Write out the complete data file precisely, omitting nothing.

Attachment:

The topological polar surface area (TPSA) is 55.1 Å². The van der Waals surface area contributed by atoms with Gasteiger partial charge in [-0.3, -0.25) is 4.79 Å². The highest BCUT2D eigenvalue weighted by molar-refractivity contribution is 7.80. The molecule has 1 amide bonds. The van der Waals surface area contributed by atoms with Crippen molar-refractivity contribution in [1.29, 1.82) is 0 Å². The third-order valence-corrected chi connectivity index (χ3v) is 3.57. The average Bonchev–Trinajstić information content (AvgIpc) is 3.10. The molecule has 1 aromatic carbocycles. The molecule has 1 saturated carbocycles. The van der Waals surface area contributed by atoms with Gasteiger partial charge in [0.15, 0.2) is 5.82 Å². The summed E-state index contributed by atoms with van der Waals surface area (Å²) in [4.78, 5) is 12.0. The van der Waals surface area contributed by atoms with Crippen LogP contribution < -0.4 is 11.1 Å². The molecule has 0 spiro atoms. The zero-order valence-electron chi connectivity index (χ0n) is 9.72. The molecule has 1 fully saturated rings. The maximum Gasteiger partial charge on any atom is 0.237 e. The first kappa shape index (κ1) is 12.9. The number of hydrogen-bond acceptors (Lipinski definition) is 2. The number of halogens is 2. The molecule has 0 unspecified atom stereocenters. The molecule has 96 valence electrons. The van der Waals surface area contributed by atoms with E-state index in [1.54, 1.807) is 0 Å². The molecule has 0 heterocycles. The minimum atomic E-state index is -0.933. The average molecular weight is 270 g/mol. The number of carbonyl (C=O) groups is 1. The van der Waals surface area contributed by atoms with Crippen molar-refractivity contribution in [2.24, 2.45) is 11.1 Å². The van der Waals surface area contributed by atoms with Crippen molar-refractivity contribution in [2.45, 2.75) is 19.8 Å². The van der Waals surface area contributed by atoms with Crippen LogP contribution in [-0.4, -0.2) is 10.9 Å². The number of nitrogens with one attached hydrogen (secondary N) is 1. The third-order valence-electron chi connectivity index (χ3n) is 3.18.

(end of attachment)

The topological polar surface area (TPSA) is 55.1 Å². The van der Waals surface area contributed by atoms with Gasteiger partial charge in [-0.3, -0.25) is 4.79 Å². The highest BCUT2D eigenvalue weighted by molar-refractivity contribution is 7.80. The molecule has 1 amide bonds. The van der Waals surface area contributed by atoms with Crippen molar-refractivity contribution in [1.29, 1.82) is 0 Å². The third-order valence-corrected chi connectivity index (χ3v) is 3.57. The average Bonchev–Trinajstić information content (AvgIpc) is 3.10. The molecule has 1 aromatic carbocycles. The molecule has 1 saturated carbocycles. The van der Waals surface area contributed by atoms with Gasteiger partial charge in [0.15, 0.2) is 5.82 Å². The summed E-state index contributed by atoms with van der Waals surface area (Å²) in [4.78, 5) is 12.0. The van der Waals surface area contributed by atoms with Crippen LogP contribution < -0.4 is 11.1 Å². The molecule has 0 spiro atoms. The zero-order valence-electron chi connectivity index (χ0n) is 9.72. The molecule has 1 fully saturated rings. The maximum Gasteiger partial charge on any atom is 0.237 e. The first kappa shape index (κ1) is 12.9. The number of hydrogen-bond acceptors (Lipinski definition) is 2. The number of halogens is 2. The molecule has 0 unspecified atom stereocenters. The molecule has 96 valence electrons. The van der Waals surface area contributed by atoms with E-state index in [1.54, 1.807) is 0 Å². The molecule has 0 heterocycles. The minimum atomic E-state index is -0.933. The average molecular weight is 270 g/mol. The number of carbonyl (C=O) groups is 1. The van der Waals surface area contributed by atoms with Crippen molar-refractivity contribution in [2.24, 2.45) is 11.1 Å². The van der Waals surface area contributed by atoms with Crippen molar-refractivity contribution in [2.45, 2.75) is 19.8 Å². The van der Waals surface area contributed by atoms with Crippen LogP contribution in [-0.4, -0.2) is 10.9 Å². The number of nitrogens with one attached hydrogen (secondary N) is 1. The third-order valence-electron chi connectivity index (χ3n) is 3.18.